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Carole Bayer Sager Turns to Art

The songwriter-turned-painter takes things in a bold new direction.

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When you get caught between the moon and New York City, the best that you can do is fall in love.

Carole Bayer Sager won an Oscar for that sentence and for the ones that preceded and followed it in “Arthur’s Theme,” the song she penned with Burt Bacharach and Peter Allen for the 1981 ­comedy Arthur. The trophy sits next to various Grammys, Emmys and ­other awards she’s garnered for many tunes, including the James Bond theme “Nobody Does It Better” and the widely recorded “Don’t Cry Out Loud.” She became a famous ­songwriter, and you certainly know her songs.

But songwriting was her old life. She has a new one: painter.

Recently we talked to Bayer Sager about her artwork, a conversation that included her good friend, Steve Martin, calling in from Canada—frankly, one of the better art collectors in the nation—and we delved into her recent excursion into abstraction.

Bayer Sager and Martin are the kind of friends who met so long ago that they don’t even remember quite when. “We were at a poker game . . . ” says Martin. “Phil Rubin’s house?” she asks, adding, “We invited you to play poker; we always wanted to play with you.” Even back then, whenever then was, the two shared the same friends, an arty and impressive set: David Geffen, Eric Fischl, Nora Ephron. And they have something else in common, says Martin. “She’s very funny. You couldn’t make it through show business without being funny, without a sense of humor.”

And then they also share the portrait.

Bayer Sager started painting just short of five years ago, taking lessons daily, experimenting with technique and, often, painting friends. One day her eyes lit upon a photo she snapped of Steve and his wife, Anne Stringfield. A bright day, a happy couple on vacation in Sicily, and she used the space in between them to experiment, skillfully, with an abstraction of trees. It had elements of Fischl, of Alex Katz, but it is her own style.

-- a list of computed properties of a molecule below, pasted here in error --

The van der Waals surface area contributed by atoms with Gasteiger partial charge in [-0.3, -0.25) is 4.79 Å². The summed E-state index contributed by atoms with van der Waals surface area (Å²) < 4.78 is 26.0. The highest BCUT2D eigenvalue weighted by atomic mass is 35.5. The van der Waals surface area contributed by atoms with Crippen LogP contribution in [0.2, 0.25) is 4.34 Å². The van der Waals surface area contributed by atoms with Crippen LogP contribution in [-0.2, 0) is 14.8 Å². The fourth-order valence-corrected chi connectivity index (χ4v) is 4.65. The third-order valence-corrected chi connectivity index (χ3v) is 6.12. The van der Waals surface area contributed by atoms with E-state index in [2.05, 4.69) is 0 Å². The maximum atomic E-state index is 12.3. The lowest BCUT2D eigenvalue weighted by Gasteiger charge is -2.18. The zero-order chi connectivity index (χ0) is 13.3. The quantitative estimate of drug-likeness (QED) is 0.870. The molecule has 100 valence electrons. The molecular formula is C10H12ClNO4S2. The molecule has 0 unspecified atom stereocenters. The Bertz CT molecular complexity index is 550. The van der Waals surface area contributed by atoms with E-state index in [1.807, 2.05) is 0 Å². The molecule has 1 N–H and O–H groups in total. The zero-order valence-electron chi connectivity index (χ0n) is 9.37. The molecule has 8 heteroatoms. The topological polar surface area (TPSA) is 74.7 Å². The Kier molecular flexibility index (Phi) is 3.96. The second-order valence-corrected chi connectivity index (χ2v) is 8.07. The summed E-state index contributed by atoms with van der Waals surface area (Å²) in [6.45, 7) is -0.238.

“When we saw it, we were really taken aback,” said Martin. “It’s not only a good portrait, it’s a good painting—the surface of the picture is very interesting… There’s something really different about it.” Bayer Sager had started another, unrelated work, become unhappy with it and scrubbed it, she explains, but some traces and textures remained: “That’s the canvas I used.”

Other friends she’s painted include a smiling Steven Spielberg, puppy in his lap; Michael Chow of the eponymous, celebrity-packed restaurants; Nicole Kidman and Keith Urban; David Geffen. And so she’s finding her way into some major collections.

By and large, Bayer Sager’s work hasn’t been reviewed by the scholarly art journals. She helped with programming at one of the first spaces that showed her art, the L.A. Art House, and that can raise questions, and ­perhaps eyebrows. But the work is good. Martin’s endorsement confirms that. A bunch of Hollywood types have fine art collections, but they’re often almost accidental, as the producer or director or star is talked into whatever pricey acquisition is available that week. Martin’s collection, on the other hand, has been amassed over decades and has a breadth and sophistication—Edward Hopper’s haunting and exquisite “Hotel Window” (at $27 million, it was once in the Malcolm Forbes collection, and it set the record for the artist in 2007) as well as David Hockney’s “The Little Splash”; Francis Bacon’s “Study for Portrait”; works by Picasso, Seurat, even de Kooning’s “Two Women.” In a town where the word masterpiece gets thrown around to describe talking-animal movies, he owns several true masterpieces.

The Bayer Sager life-size portrait hangs in Martin’s home in Santa Barbara, Calif., alongside a work by Mark Grotjahn, a painter represented by powerhouse dealer Larry Gagosian; a Bryan Hunt sculpture; and an April Gornik. Good company. Martin says, “It doesn’t matter that it’s about me; it’s flattering without being flattering.” He adds as an aside: “My wife looks great” in it.

Bayer Sager’s newest work, being unveiled this fall, is of hyperrealistic oversize popcorn and peanuts. Powerful and pop-y, it almost crunches. The show opens at the William Turner Gallery in Santa Monica, on Nov. 1. Her decision to shift styles is social as much as aesthetic: “Some people asked me to paint their portraits, and I didn’t know if I wanted to,” she explains. Also, she paints from photographs and “some don’t lend themselves to creativity.” Michael Govan, director of the Los Angeles County Museum of Art, will likely drop by for the opening; she’s on his board of directors, and Govan has been a great mentor, Bayer Sager says.

As for Martin, he may see his old friend sooner. They’re all going to get together to catch the Bourne Legacy when he’s back in town. How Hollywood.